WCA criticises Australian report

THE World Coal Association has lashed out at the Australian Climate Commission after the government-funded research body published an “ideologically driven, one-sided and inherently unscientific” report.

Staff Reporter

The report, “The Critical Decade 2013: Climate Change Science, Risks & Response”, calls for the end of Australia’s coal industry, a judgment the WCA has said crossed the line from scientific analysis into “taxpayer-funded environmental activism.”

“It is clear that most fossil fuels must be left in the ground and cannot be burned,” the June 17 Climate Commission report said.

“From today until 2050 we can emit no more than 600 billion tons of carbon dioxide to have a good chance of staying within the 2C limit.”

WCA chief executive Milton Catelin said the commission conducted a cost-benefit analysis of coal use without looking at the benefit side.

“It is one thing for extreme environmental groups to argue for such an economically and socially catastrophic policy, quite another for a taxpayer-funded body to be making the same points,” Catelin said in a statement Tuesday.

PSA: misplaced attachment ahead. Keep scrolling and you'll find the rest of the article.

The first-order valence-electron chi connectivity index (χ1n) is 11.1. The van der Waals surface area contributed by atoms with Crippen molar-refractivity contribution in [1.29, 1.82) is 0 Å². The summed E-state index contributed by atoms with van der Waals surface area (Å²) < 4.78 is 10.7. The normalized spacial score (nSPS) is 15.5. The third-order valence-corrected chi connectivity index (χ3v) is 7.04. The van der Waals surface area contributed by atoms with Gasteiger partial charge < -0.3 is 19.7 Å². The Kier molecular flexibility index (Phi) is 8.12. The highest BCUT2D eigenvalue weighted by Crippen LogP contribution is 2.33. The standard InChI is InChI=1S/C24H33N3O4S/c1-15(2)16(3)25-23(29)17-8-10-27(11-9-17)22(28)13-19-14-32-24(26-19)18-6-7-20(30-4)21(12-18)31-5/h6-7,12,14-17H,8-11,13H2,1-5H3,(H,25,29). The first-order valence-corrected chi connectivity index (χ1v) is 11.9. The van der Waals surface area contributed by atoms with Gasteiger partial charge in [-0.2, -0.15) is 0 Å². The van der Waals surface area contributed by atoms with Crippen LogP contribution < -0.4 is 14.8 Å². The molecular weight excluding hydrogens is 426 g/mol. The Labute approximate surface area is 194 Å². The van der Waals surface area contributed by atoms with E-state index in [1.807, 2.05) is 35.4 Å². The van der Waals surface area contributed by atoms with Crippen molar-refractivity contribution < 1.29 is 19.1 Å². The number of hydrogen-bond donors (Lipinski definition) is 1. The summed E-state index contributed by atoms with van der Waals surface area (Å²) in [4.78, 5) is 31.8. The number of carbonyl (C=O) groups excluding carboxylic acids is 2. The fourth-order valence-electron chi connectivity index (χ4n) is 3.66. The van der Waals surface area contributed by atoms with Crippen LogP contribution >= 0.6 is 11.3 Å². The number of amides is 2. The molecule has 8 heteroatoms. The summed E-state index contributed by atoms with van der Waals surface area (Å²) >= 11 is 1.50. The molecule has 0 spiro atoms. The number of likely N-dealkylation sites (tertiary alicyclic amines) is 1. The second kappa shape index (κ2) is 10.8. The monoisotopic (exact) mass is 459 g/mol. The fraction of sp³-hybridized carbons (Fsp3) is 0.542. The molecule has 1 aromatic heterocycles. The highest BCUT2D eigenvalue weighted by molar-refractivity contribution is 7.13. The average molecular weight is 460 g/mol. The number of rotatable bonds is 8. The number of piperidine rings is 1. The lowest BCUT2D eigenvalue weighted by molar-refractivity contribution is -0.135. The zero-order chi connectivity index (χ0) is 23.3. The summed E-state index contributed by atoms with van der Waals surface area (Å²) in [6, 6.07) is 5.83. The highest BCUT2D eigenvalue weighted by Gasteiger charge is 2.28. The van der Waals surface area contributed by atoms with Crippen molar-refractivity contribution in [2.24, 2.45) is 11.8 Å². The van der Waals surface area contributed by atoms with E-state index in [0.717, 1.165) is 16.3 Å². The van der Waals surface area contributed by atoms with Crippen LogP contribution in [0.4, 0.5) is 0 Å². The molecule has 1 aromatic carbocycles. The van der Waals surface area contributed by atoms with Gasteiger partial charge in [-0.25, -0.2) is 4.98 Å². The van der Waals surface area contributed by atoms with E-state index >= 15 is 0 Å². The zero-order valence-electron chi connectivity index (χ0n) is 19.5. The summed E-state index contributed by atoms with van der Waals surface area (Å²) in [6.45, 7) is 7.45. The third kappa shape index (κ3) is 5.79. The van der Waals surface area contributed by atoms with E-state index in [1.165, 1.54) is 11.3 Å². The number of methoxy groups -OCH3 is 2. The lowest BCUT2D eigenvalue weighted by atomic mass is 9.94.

“Australia has been built on the back of coal – decades of social and economic growth have been driven by this affordable fuel. This report does nothing to explain how Australia would replace the lost jobs, lost export dollars and other revenue from such a policy.”

In the statement, the WCA said that eliminating the Australian coal industry would reduce Australia’s GDP by between $AU29 billion and $AU36 billion per annum and cause about 200,000 jobs to be lost.

Catelin said the report was a disappointment from a climate change perspective, and was irresponsible from an economic and social perspective. He called on the Australian government to continue to work with the coal industry.

“In Asia, where most Australian coal exports are destined, coal plays a strong role in social and economic development,” Catelin added.

“In China, coal has been the major energy source fuelling the industrial development that has raised over 660 million people out of poverty over the past three decades. It is wrong that the Australian Climate Commission should think to dictate that other developing countries should not access the fuel that has driven down poverty in China and driven the prosperity of the Western world.

“The report also does nothing to address climate change in a realistic or sustainable manner,” he concluded.

“It does nothing to support improvements in energy efficiency at power stations or the deployment of carbon capture and storage – something the Intergovernmental Panel on Climate Change (IPCC) and the IEA have stated are necessary to tackling global warming successfully.”

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